South-South Cooperation Prevails in the General Assembly

GLOBAL TIMES – Appeals for international unity have grown sour in the General Assembly. The “three-bloc system” that the members of the Assembly have organised themselves into are beginning to cause tensions along regional lines. In response to this, the Russian Federation in a surprising statement, made clear of its concerns that “such [disunity] is contrary to the spirit of the Second Committee.”

Representatives from the Africa-Caribbean-Latin America-Oceania (ACLAO) bloc have expressed their frustrations over their interactions with the Europe bloc. Tensions flared when representatives of the Europe bloc accused the ACLAO bloc for “theft of ideas.” However, representatives of the ACLAO bloc maintain that ideas such as “regional frameworks” were in fact “stolen” by members of the Europe bloc. This view is based on environmental sensitivities, especially in biologically rich regions such as the Amazon, that are specific to the ACLAO bloc. When pressed further, representatives of the ACLAO bloc went as so far as to claim that Europe bloc’s aggressive attitude is reflective of the “imperial legacy that [the West] has had on the ACLAO countries, and the broader Global South.” In a fiery closing statement, the ACLAO bloc warned that if Europe continues to pursue these accusations, that the ACLAO bloc maintains “a sizable majority” which could potentially “influence the vote” of the Assembly.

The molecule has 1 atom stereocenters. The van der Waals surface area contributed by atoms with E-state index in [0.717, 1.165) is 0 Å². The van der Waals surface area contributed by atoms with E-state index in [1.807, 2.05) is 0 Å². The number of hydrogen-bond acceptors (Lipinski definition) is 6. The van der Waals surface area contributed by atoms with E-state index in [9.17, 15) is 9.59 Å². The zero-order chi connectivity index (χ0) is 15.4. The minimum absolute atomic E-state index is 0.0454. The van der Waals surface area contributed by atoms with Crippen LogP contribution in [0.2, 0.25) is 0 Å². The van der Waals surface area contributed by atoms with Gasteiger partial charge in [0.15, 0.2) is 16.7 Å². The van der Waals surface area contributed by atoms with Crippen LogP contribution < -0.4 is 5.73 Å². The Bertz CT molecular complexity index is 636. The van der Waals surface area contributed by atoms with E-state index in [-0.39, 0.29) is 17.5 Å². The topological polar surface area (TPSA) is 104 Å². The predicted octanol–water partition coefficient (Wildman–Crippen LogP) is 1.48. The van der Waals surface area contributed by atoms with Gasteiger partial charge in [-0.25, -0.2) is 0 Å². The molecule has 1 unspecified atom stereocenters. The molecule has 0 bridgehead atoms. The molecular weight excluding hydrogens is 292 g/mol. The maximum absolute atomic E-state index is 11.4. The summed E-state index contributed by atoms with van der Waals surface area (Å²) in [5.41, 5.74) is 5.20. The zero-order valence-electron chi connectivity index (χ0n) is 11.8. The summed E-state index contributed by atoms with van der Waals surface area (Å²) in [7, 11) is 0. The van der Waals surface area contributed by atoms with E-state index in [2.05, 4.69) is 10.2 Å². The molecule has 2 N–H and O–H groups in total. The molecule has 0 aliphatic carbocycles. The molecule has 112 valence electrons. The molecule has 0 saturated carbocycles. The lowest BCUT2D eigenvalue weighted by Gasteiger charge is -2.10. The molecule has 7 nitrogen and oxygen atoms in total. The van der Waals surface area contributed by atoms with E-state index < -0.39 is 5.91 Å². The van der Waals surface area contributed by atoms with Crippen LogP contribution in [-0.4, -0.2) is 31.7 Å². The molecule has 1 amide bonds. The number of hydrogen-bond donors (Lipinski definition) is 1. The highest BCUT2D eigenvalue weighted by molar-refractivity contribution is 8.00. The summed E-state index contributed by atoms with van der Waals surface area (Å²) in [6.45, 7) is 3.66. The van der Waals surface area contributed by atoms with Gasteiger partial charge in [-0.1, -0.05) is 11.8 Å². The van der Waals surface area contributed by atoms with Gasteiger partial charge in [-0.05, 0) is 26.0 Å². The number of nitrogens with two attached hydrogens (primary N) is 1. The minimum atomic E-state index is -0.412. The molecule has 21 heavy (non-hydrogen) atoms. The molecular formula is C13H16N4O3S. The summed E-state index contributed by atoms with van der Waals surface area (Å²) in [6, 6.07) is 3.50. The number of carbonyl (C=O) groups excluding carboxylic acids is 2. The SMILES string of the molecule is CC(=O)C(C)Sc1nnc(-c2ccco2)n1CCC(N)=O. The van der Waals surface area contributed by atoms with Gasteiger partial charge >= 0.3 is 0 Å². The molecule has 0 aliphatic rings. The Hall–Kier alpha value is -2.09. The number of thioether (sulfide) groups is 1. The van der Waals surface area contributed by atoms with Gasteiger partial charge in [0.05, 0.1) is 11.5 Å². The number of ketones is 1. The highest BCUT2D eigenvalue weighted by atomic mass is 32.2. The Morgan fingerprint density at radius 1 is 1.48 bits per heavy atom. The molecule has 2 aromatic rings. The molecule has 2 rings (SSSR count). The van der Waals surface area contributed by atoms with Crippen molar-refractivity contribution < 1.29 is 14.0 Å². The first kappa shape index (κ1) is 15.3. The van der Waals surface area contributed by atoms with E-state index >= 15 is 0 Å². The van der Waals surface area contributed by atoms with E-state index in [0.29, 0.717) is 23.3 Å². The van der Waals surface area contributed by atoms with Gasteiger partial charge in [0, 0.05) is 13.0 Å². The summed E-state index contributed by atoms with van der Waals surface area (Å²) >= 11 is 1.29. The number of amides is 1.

Other sources of contention lied in specific details of working papers. Several Europe bloc representatives firmly held that any resolution passed by the General Assembly must not mention the 2010 Nagoya Protocol, citing “the lack of unanimous ratification” by members of the Europe bloc. This has been a cause of irritation, specifically for the Asia and ACLAO blocs, who reference the Protocol in their respective working papers. When asked on the state of Asia-Europe bloc relations, several representatives of the Asia bloc expressed that if Europe persists on its divisive rhetoric, they would withdraw support for a Asia-Europe merger. When asked whether the Asia bloc would consider merging with the ACLAO bloc, representatives stated that they would “look favourably for talks.”

China considers the ACLAO-Europe situation as concerning, expressing the need for calm from all regional blocs. China rejects the use of “personal attacks” made by specific delegates and remains neutral on the issue of inter-regional conflict. This sentiment was echoed by other members of the Asia and ACLAO blocs, who see the actions by the specific delegates as an appeal for greater “further negotiations.”

When asked for further comment, the ACLAO bloc expressed that they would remain reserved on the issue.